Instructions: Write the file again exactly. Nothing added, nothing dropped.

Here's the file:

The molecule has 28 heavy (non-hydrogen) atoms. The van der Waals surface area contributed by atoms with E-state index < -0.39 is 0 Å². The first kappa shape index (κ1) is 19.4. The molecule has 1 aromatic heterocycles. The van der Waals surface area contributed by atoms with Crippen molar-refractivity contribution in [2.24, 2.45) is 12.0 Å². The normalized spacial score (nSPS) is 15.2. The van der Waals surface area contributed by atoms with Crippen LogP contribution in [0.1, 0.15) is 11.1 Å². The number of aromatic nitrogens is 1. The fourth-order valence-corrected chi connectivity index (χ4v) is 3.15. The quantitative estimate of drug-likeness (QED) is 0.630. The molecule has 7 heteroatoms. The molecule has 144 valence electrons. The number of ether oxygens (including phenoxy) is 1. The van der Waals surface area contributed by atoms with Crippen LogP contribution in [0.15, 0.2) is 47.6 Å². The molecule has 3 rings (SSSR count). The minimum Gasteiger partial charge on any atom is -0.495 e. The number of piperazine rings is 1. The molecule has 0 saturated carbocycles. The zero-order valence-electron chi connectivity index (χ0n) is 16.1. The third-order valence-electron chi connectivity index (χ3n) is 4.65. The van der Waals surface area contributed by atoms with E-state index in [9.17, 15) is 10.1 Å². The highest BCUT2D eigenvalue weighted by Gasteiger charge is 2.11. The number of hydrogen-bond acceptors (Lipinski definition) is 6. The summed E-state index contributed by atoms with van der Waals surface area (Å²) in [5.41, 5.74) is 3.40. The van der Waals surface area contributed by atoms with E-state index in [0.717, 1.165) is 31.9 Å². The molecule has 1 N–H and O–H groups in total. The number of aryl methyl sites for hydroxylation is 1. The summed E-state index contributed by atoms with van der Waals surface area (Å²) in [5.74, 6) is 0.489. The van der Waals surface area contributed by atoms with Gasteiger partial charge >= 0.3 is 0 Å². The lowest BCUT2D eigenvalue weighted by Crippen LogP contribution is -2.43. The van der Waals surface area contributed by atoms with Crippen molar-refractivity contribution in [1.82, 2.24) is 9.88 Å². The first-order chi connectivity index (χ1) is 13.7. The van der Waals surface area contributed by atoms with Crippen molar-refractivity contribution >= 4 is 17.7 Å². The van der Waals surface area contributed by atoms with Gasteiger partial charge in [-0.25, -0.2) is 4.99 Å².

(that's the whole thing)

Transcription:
The molecule has 28 heavy (non-hydrogen) atoms. The van der Waals surface area contributed by atoms with E-state index < -0.39 is 0 Å². The first kappa shape index (κ1) is 19.4. The molecule has 1 aromatic heterocycles. The van der Waals surface area contributed by atoms with Crippen molar-refractivity contribution in [2.24, 2.45) is 12.0 Å². The normalized spacial score (nSPS) is 15.2. The van der Waals surface area contributed by atoms with Crippen LogP contribution in [0.1, 0.15) is 11.1 Å². The number of aromatic nitrogens is 1. The fourth-order valence-corrected chi connectivity index (χ4v) is 3.15. The quantitative estimate of drug-likeness (QED) is 0.630. The molecule has 7 heteroatoms. The molecule has 144 valence electrons. The number of ether oxygens (including phenoxy) is 1. The van der Waals surface area contributed by atoms with Crippen LogP contribution in [0.15, 0.2) is 47.6 Å². The molecule has 3 rings (SSSR count). The minimum Gasteiger partial charge on any atom is -0.495 e. The number of piperazine rings is 1. The molecule has 0 saturated carbocycles. The zero-order valence-electron chi connectivity index (χ0n) is 16.1. The third-order valence-electron chi connectivity index (χ3n) is 4.65. The van der Waals surface area contributed by atoms with E-state index in [9.17, 15) is 10.1 Å². The highest BCUT2D eigenvalue weighted by Gasteiger charge is 2.11. The number of hydrogen-bond acceptors (Lipinski definition) is 6. The summed E-state index contributed by atoms with van der Waals surface area (Å²) in [5.41, 5.74) is 3.40. The van der Waals surface area contributed by atoms with E-state index in [0.717, 1.165) is 31.9 Å². The molecule has 1 N–H and O–H groups in total. The number of aryl methyl sites for hydroxylation is 1. The summed E-state index contributed by atoms with van der Waals surface area (Å²) in [5.74, 6) is 0.489. The van der Waals surface area contributed by atoms with Gasteiger partial charge >= 0.3 is 0 Å². The lowest BCUT2D eigenvalue weighted by Crippen LogP contribution is -2.43. The van der Waals surface area contributed by atoms with Crippen molar-refractivity contribution in [1.82, 2.24) is 9.88 Å². The first-order chi connectivity index (χ1) is 13.7. The van der Waals surface area contributed by atoms with Crippen molar-refractivity contribution >= 4 is 17.7 Å². The van der Waals surface area contributed by atoms with Gasteiger partial charge in [-0.25, -0.2) is 4.99 Å².